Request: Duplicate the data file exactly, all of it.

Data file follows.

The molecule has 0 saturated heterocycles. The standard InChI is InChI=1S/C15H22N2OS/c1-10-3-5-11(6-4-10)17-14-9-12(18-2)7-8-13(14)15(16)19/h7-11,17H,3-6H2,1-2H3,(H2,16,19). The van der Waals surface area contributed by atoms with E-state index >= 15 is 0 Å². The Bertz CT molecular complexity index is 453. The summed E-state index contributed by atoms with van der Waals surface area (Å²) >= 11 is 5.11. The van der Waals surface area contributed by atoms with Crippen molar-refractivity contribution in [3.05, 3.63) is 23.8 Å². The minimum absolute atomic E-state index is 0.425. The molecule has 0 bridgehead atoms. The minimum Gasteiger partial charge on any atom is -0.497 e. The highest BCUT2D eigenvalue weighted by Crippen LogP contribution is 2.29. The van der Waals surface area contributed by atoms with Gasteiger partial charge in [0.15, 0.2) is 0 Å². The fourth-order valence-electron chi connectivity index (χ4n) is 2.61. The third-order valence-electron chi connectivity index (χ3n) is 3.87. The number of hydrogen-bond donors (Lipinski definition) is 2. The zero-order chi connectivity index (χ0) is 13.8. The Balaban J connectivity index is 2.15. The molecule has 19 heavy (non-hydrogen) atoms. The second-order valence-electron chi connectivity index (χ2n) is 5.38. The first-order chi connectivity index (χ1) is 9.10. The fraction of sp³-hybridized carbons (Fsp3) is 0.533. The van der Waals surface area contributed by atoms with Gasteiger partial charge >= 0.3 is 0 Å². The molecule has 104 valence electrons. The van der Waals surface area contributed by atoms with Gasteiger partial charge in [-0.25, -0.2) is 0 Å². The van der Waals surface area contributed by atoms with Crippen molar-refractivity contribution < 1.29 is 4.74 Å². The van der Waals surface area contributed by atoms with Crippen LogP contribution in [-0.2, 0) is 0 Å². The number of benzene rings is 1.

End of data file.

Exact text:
The molecule has 0 saturated heterocycles. The standard InChI is InChI=1S/C15H22N2OS/c1-10-3-5-11(6-4-10)17-14-9-12(18-2)7-8-13(14)15(16)19/h7-11,17H,3-6H2,1-2H3,(H2,16,19). The van der Waals surface area contributed by atoms with E-state index >= 15 is 0 Å². The Bertz CT molecular complexity index is 453. The summed E-state index contributed by atoms with van der Waals surface area (Å²) >= 11 is 5.11. The van der Waals surface area contributed by atoms with Crippen molar-refractivity contribution in [3.05, 3.63) is 23.8 Å². The minimum absolute atomic E-state index is 0.425. The molecule has 0 bridgehead atoms. The minimum Gasteiger partial charge on any atom is -0.497 e. The highest BCUT2D eigenvalue weighted by Crippen LogP contribution is 2.29. The van der Waals surface area contributed by atoms with Gasteiger partial charge in [0.15, 0.2) is 0 Å². The fourth-order valence-electron chi connectivity index (χ4n) is 2.61. The third-order valence-electron chi connectivity index (χ3n) is 3.87. The number of hydrogen-bond donors (Lipinski definition) is 2. The zero-order chi connectivity index (χ0) is 13.8. The Balaban J connectivity index is 2.15. The molecule has 19 heavy (non-hydrogen) atoms. The second-order valence-electron chi connectivity index (χ2n) is 5.38. The first-order chi connectivity index (χ1) is 9.10. The fraction of sp³-hybridized carbons (Fsp3) is 0.533. The van der Waals surface area contributed by atoms with Gasteiger partial charge >= 0.3 is 0 Å². The molecule has 104 valence electrons. The van der Waals surface area contributed by atoms with Gasteiger partial charge in [-0.25, -0.2) is 0 Å². The van der Waals surface area contributed by atoms with Crippen molar-refractivity contribution < 1.29 is 4.74 Å². The van der Waals surface area contributed by atoms with Crippen LogP contribution in [-0.2, 0) is 0 Å². The number of benzene rings is 1.